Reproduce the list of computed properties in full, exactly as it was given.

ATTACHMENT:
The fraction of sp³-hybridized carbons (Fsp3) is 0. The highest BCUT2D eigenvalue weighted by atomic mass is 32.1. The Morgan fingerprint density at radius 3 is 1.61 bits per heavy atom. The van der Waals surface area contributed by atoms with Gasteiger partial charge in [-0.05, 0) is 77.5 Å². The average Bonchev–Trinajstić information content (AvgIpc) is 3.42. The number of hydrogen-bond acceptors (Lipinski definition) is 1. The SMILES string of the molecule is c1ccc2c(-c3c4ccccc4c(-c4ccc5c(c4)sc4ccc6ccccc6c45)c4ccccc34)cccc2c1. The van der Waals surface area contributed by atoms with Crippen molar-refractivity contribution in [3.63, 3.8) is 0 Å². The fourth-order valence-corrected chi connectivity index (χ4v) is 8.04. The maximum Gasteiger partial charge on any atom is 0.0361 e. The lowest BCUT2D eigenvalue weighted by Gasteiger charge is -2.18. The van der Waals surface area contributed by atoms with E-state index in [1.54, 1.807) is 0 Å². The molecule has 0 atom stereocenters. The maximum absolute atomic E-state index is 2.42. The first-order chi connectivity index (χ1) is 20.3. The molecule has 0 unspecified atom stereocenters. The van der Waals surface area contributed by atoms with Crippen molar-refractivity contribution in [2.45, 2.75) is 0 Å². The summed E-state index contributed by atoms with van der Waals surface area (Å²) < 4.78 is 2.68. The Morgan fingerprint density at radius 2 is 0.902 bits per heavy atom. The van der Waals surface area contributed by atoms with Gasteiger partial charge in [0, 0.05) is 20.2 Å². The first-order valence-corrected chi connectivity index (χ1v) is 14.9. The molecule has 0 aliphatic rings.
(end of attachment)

The fraction of sp³-hybridized carbons (Fsp3) is 0. The highest BCUT2D eigenvalue weighted by atomic mass is 32.1. The Morgan fingerprint density at radius 3 is 1.61 bits per heavy atom. The van der Waals surface area contributed by atoms with Gasteiger partial charge in [-0.05, 0) is 77.5 Å². The average Bonchev–Trinajstić information content (AvgIpc) is 3.42. The number of hydrogen-bond acceptors (Lipinski definition) is 1. The SMILES string of the molecule is c1ccc2c(-c3c4ccccc4c(-c4ccc5c(c4)sc4ccc6ccccc6c45)c4ccccc34)cccc2c1. The van der Waals surface area contributed by atoms with Crippen molar-refractivity contribution in [3.63, 3.8) is 0 Å². The fourth-order valence-corrected chi connectivity index (χ4v) is 8.04. The maximum Gasteiger partial charge on any atom is 0.0361 e. The lowest BCUT2D eigenvalue weighted by Gasteiger charge is -2.18. The van der Waals surface area contributed by atoms with E-state index in [1.54, 1.807) is 0 Å². The molecule has 0 atom stereocenters. The maximum absolute atomic E-state index is 2.42. The first-order chi connectivity index (χ1) is 20.3. The molecule has 0 unspecified atom stereocenters. The van der Waals surface area contributed by atoms with Crippen molar-refractivity contribution in [2.45, 2.75) is 0 Å². The summed E-state index contributed by atoms with van der Waals surface area (Å²) < 4.78 is 2.68. The Morgan fingerprint density at radius 2 is 0.902 bits per heavy atom. The van der Waals surface area contributed by atoms with Gasteiger partial charge in [0, 0.05) is 20.2 Å². The first-order valence-corrected chi connectivity index (χ1v) is 14.9. The molecule has 0 aliphatic rings.